Bulgaria and Romania speed up asylum and deportation procedures with EU support


"Pilot projects" intended to beef up border controls, accelerate asylum and deportation proceedings, and reinforce the role of EU agencies in Bulgaria and Romania have just begun - yet EU legislation intended to do the same is yet to be approved.

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Image: Don McCullough, CC BY-NC 2.0

Chris Jones, Statewatch Director, comments:

"A key feature of the pilot projects in both Bulgaria and Romania is the "acceleration" of asylum and deportation proceedings. This acceleration is evidently aimed at mowing down the existing procedural rights of people seeking international protection.

But accelerated procedures are also a key element of the Asylum Procedure Regulation, a law that is yet to be agreed - and so the implementation of the accelerated procedures is itself being accelerated through the projects. The plan to construct more "reception capacity" at the borders also seems to pre-empt the plan for more border procedures - and thus more detention at the borders.

Why wait for EU-wide legislation to undermine people's rights when you can brand it as a "pilot project" and go ahead anyway?"

Pilot projects

In February the European Council confirmed its support for Commission-funded "border management pilot projects," and two such projects have been launched in recent months, in Bulgaria (€45 million) and Romania (€10.8 million).

As revealed by Statewatch in March, "the key border between Bulgaria and Turkiye," was to be the first target of €600 million being made available to reinforce border controls and speed up removals.

Of that funding, the Commission recently announced that it will make €140 million available "for the development of electronic surveillance systems at land external borders" and €120 million to "support reception and asylum systems," in particular for the reception of unaccompanied minors and "reception capacity at the border".

Both Bulgaria and Romania have recently circulated notes within the Council to update other member states on the projects, and the Commission also trumpeted the "progress made" in a press release.


According to the Bulgarian note, (pdf) the project "foresees the implementation by Bulgaria of targeted tools for border management and screening of third country nationals, conduct of an accelerated asylum and return procedure and cooperation in the fight against migrant smuggling."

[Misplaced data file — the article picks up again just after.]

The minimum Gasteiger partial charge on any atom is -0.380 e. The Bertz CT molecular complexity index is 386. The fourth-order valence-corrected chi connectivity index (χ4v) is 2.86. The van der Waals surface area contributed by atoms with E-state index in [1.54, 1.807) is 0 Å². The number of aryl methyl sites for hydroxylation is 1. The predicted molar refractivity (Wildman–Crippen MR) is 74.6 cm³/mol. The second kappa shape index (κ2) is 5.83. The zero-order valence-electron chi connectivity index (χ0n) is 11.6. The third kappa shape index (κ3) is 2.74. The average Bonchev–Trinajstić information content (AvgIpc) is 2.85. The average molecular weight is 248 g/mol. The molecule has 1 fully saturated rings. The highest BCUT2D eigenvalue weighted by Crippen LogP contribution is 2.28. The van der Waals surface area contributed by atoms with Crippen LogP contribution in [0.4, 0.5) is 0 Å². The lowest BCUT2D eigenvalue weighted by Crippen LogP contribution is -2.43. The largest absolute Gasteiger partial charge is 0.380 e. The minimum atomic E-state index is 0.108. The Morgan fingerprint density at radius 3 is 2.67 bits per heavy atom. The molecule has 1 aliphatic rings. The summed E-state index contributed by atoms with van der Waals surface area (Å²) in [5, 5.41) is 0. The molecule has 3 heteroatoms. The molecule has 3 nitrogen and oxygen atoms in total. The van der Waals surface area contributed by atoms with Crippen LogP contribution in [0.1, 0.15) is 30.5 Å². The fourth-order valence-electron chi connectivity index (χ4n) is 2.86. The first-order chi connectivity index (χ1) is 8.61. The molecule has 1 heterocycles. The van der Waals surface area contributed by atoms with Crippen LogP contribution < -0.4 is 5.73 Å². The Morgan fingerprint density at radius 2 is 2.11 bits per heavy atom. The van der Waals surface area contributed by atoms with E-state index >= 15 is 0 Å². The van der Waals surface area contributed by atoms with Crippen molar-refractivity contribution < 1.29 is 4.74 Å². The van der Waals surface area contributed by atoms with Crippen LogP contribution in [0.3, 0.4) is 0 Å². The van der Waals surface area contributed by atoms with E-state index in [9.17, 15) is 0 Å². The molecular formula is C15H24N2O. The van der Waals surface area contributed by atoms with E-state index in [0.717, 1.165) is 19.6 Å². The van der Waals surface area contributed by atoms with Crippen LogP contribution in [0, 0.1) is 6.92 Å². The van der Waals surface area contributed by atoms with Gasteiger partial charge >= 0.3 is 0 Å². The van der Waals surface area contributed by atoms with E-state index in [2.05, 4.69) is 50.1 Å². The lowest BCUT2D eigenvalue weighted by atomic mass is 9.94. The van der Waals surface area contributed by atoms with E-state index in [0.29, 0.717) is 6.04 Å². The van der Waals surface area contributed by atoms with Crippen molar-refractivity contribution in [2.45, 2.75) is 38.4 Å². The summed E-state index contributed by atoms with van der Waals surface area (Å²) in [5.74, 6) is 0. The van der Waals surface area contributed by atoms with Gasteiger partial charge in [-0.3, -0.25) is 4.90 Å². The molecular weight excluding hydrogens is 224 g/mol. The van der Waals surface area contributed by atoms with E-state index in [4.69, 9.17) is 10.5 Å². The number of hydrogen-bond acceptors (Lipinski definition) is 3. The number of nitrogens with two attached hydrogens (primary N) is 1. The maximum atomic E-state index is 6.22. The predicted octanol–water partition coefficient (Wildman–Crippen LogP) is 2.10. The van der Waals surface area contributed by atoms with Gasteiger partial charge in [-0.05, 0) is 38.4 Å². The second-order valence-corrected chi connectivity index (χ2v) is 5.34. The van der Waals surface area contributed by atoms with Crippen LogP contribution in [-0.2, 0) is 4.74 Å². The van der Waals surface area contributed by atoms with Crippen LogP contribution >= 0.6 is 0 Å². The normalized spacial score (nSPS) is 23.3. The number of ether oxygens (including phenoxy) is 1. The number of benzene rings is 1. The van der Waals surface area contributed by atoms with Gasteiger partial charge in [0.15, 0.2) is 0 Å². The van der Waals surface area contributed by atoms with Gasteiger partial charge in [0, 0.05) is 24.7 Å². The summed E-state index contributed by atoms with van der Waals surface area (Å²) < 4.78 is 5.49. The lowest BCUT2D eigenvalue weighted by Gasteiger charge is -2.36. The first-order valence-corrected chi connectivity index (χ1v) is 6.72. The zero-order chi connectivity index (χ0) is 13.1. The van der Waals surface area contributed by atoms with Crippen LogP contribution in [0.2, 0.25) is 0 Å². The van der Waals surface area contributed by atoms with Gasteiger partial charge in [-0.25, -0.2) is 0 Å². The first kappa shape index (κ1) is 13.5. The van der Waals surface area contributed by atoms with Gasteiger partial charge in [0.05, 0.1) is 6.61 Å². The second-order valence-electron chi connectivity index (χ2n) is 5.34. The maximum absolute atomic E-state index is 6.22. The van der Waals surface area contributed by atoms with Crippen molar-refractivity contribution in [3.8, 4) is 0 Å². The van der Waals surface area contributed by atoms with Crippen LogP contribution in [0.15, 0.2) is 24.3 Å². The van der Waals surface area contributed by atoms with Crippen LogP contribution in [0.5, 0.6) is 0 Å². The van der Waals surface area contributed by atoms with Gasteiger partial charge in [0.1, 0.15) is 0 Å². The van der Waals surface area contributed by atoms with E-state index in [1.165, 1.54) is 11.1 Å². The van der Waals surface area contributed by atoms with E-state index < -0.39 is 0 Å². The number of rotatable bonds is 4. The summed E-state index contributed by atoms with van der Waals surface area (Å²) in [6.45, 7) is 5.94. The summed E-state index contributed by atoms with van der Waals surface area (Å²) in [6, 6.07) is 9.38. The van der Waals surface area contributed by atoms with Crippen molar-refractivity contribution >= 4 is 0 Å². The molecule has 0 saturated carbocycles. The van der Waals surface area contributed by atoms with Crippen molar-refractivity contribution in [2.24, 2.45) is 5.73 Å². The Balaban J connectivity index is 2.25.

The project is being implemented "with the operational and technical support of the relevant JHA agencies (EUAA, Europol and Frontex). It builds on Bulgaria’s good practices and experience, including its excellent cooperation with its neighboring countries and the EU agencies present in Bulgaria. The duration of the pilot is 6 months."

The country is "improving the digitalization of the asylum and return systems," while:

"Work is ongoing on legislative amendments for issuing of a return decision at the same time with a negative decision for international protection. Bulgaria is also working on drawing up a list with designated safe countries of origin in line with the Asylum Procedure Directive. Negotiations are ongoing with EUAA on an updated Operational plan in the field of asylum."

A "Roadmap for strengthened cooperation" with Frontex is "pending finalization", which will allow for "provision of technical equipment and increased deployment of personnel."

However, Frontex presence in the country has already been stepped up, according to the Commission's press release, with the agency providing "additional support to Bulgaria through return counsellors and interpreters."

The note also states an intention to a sign a Joint Action Plan on Return "in the margins of JHA Council," presumably the meeting on 8 and 9 June, but the Council's press release makes no mention of this.


While the Bulgarian note is not particularly detailed, it offers more information than the one circulated by Romania (pdf).

The Romanian note states that agreement with the European Commission on launching the pilot project was reached on 17 March, and that it aims to implement "key operational actions in the area of border protection, asylum and return. One of the targeted operational actions foresees setting up pilot projects in interested Member States for fast asylum and return procedures."

While the Bulgarian note mentions the need for legal reforms to accelerate asylum and removal proceedings, the Romanian note says that this "showcase" of "Romania’s best practices in the areas of asylum, return, border management and international cooperation.. is based on EU and applicable Romanian legislation, as well as on Romania's very good cooperation with neighbouring countries and EU agencies."

According to the Commission, however, Romania has changed national law in two respects: "to allow for the participation of EUAA [EU Asylum Agency] experts in the registration and assessment of asylum applications," and - as in Bulgaria - "to allow for the issuing of a negative decision on international protection together with a return decision."

The country has also been cooperating with Frontex on align its national IT systems for deportations with the agency's own, and "Romanian authorities will host and use the first Frontex Mobile Surveillance Vehicles at Romanian - Serbian border section of the Terra 2023 operational area."

Terra 2023 is presumably a continuation of the Frontex operation Terra 2022.


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